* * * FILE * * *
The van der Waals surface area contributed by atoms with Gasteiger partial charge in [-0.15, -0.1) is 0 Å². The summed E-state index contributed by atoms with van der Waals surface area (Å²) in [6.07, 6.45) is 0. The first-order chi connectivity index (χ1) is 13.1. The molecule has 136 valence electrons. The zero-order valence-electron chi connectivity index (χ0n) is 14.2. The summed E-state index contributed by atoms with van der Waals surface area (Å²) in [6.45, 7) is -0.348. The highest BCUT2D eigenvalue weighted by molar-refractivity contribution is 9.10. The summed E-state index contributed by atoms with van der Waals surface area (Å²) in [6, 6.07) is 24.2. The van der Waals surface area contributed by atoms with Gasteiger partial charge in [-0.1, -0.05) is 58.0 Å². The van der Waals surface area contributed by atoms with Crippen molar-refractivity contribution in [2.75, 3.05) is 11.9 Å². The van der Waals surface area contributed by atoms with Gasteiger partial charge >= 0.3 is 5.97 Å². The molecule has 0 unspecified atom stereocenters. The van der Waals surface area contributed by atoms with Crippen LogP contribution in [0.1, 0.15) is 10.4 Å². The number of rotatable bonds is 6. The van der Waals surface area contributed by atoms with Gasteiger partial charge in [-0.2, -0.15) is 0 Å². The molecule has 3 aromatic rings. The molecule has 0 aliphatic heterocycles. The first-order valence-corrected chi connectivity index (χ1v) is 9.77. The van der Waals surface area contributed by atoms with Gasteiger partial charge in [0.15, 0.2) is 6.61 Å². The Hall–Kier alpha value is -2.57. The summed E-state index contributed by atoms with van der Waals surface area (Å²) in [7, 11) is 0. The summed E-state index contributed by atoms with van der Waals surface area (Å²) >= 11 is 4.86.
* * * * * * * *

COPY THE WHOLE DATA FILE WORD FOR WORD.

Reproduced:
The van der Waals surface area contributed by atoms with Gasteiger partial charge in [-0.15, -0.1) is 0 Å². The summed E-state index contributed by atoms with van der Waals surface area (Å²) in [6.07, 6.45) is 0. The first-order chi connectivity index (χ1) is 13.1. The molecule has 136 valence electrons. The zero-order valence-electron chi connectivity index (χ0n) is 14.2. The summed E-state index contributed by atoms with van der Waals surface area (Å²) in [6.45, 7) is -0.348. The highest BCUT2D eigenvalue weighted by molar-refractivity contribution is 9.10. The summed E-state index contributed by atoms with van der Waals surface area (Å²) in [6, 6.07) is 24.2. The van der Waals surface area contributed by atoms with Gasteiger partial charge in [-0.1, -0.05) is 58.0 Å². The van der Waals surface area contributed by atoms with Crippen molar-refractivity contribution in [2.75, 3.05) is 11.9 Å². The van der Waals surface area contributed by atoms with Gasteiger partial charge >= 0.3 is 5.97 Å². The molecule has 0 unspecified atom stereocenters. The van der Waals surface area contributed by atoms with Crippen LogP contribution in [0.1, 0.15) is 10.4 Å². The number of rotatable bonds is 6. The van der Waals surface area contributed by atoms with Gasteiger partial charge in [-0.2, -0.15) is 0 Å². The molecule has 3 aromatic rings. The molecule has 0 aliphatic heterocycles. The first-order valence-corrected chi connectivity index (χ1v) is 9.77. The van der Waals surface area contributed by atoms with Gasteiger partial charge in [0.15, 0.2) is 6.61 Å². The Hall–Kier alpha value is -2.57. The summed E-state index contributed by atoms with van der Waals surface area (Å²) in [7, 11) is 0. The summed E-state index contributed by atoms with van der Waals surface area (Å²) >= 11 is 4.86.